I was never an Elvis fan. He represented an oddity more than anything else. I like the song “Graceland” by Paul Simon and the rest of the album by the same name, but never fancied a pilgrimage to the tacky mansion. A mausoleum filled with gauche art, garish furnishings, and lowbrow hillbilly kitsch that passed for good taste. Making the trek to his plantation is still a must-see for diehard Elvis groupies.
I was born in 1956, the same year rock ‘n’ roll became commercialized. The invention of Elvis was a national sensation, as he appeared on Steve Allen’s show, and then Ed Sullivan’s really big show put Elvis on the map of the stars transcending the airwaves. Every cheap plastic, Japanese transistor pocket radio with an earphone was squeaking out the pablum. Every jukebox and 45 rpm platter cranked out a steady stream of rock, according to The King. The James Dean bad boy appeal, versus the boy next door, Tab Hunter, of California teen dream surfer imagery. Will success spoil Rock Hunter? A career in sensationalism and tabloid exploitation.
The televised appearances propelled Elvis’ reign as the King. Something mammoth like the Beatles but country-fried, with a hunk of old-timey greasy religion. Those trademark obscene pelvic hip thrust gyrations were merely a result of the jitters, a nervous butterfly stage fright leg twitch. He appeared to be the impromptu devilish corrupter of impressionable white kids across the country. At the same time, a safe family friendly rocker that concerned parents might or might not tolerate. The great white hope singer that ripped off black singers. Legends like Little Richard, Chuck Berry, James Brown, and Fats Domino, and many others. Elvis portrayed a squeaky-clean image of purity for whites. Like Pat Boone singing Little Richard’s “Tutti Frutti,” but more prefab, hip whiteness. Big Mama Thornton’s “Hound Dog” meets Led Zeppelin’s ‘Whole Lotta Love,” while Mick Jagger does the Hip Shake Baby. A little whitewash history for the kids.
All the fuss surrounding Elvis was generated by his savvy business manager Colonel Tom Parker. A Southern “gentleman.” The cornpone hick shtick garnered and groomed his sole client, Elvis, to unimaginable heights. Col. Parker received 50 percent of everything. This manipulative mogul controlled every aspect of Presley’s life and career. Elvis was an invention of the music industry that shunned race music, yet wanted the moolah it generated. Elvis ruled. He was the king of something larger than a hit song factory pumping out platinum gold, making a number one slot through radio payola and clandestine, behind-the-scenes crooked angles. He represented something dangerous but at the same time cuddly. The songs are sung and it’s only business. And taking care of business was killing the King.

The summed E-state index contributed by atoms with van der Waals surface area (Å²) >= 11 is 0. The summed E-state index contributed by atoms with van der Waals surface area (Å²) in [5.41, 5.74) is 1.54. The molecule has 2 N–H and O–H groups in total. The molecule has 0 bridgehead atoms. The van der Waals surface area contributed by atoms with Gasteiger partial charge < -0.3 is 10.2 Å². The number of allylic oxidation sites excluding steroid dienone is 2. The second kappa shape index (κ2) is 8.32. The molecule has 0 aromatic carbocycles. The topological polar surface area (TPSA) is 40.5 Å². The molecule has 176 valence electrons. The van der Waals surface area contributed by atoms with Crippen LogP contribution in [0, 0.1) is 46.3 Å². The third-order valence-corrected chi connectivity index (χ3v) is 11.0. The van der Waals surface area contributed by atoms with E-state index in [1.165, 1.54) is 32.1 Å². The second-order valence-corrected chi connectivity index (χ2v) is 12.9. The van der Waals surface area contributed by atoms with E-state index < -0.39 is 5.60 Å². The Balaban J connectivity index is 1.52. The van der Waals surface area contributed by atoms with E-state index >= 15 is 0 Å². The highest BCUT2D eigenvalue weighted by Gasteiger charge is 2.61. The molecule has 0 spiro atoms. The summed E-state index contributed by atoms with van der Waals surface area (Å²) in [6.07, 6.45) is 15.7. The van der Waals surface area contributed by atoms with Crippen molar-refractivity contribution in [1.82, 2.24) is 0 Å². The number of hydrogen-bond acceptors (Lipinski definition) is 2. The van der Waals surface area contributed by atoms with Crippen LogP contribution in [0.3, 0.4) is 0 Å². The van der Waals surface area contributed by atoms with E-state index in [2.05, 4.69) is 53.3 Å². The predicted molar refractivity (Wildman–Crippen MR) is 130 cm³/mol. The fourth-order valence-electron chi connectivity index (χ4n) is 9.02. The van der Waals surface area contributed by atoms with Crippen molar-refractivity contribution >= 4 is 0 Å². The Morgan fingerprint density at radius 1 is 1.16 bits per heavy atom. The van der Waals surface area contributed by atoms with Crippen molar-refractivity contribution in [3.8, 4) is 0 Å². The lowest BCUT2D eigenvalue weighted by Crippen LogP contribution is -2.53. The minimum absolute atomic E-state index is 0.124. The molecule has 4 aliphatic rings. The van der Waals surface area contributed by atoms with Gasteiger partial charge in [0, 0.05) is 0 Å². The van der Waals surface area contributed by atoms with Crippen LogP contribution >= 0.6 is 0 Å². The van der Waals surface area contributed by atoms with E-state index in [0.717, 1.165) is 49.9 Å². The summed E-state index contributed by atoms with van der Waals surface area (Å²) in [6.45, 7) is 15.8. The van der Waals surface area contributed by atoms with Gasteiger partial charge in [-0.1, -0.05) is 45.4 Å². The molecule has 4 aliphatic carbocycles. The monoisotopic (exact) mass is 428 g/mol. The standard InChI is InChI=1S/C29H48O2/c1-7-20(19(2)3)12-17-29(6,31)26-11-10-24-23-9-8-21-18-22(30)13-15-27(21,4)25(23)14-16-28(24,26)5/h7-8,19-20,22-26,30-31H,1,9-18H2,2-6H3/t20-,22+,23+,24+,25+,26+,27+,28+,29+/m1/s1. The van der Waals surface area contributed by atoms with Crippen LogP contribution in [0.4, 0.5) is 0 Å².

If you follow the musical bouncing ball of Elvis’ trajectory into the stratosphere, look no further than Dr. Nick, the personal pill-pushing private physician to Elvis. The usual prescription order was a fill-in-the blanks laundry list of every opioid narcotic, sedative, and amphetamine cocktail known to modern medicine. Elvis was a legal junkie. In fact, when the autopsy was performed after 1977 death, no less than a dozen lethal combo doses of all these various pills were found in the blood test results. But that's normal in the biz. Elvis died while sitting on his throne, the private toilet of his Graceland bathroom. His fiancée, Ginger, told him, “Don’t fall asleep in there.” He replied, “I won’t.” Hours later, she discovered him dead, slumped on the porcelain gold plated bowl with his pants down around his knees. Chronic constipation, drug addiction, and morbid obesity was part of his legacy. All the crappy whirlwind surrounding his life was put to rest. If Elvis faked his death to become his own impersonator, then art also imitates life in the afterlife.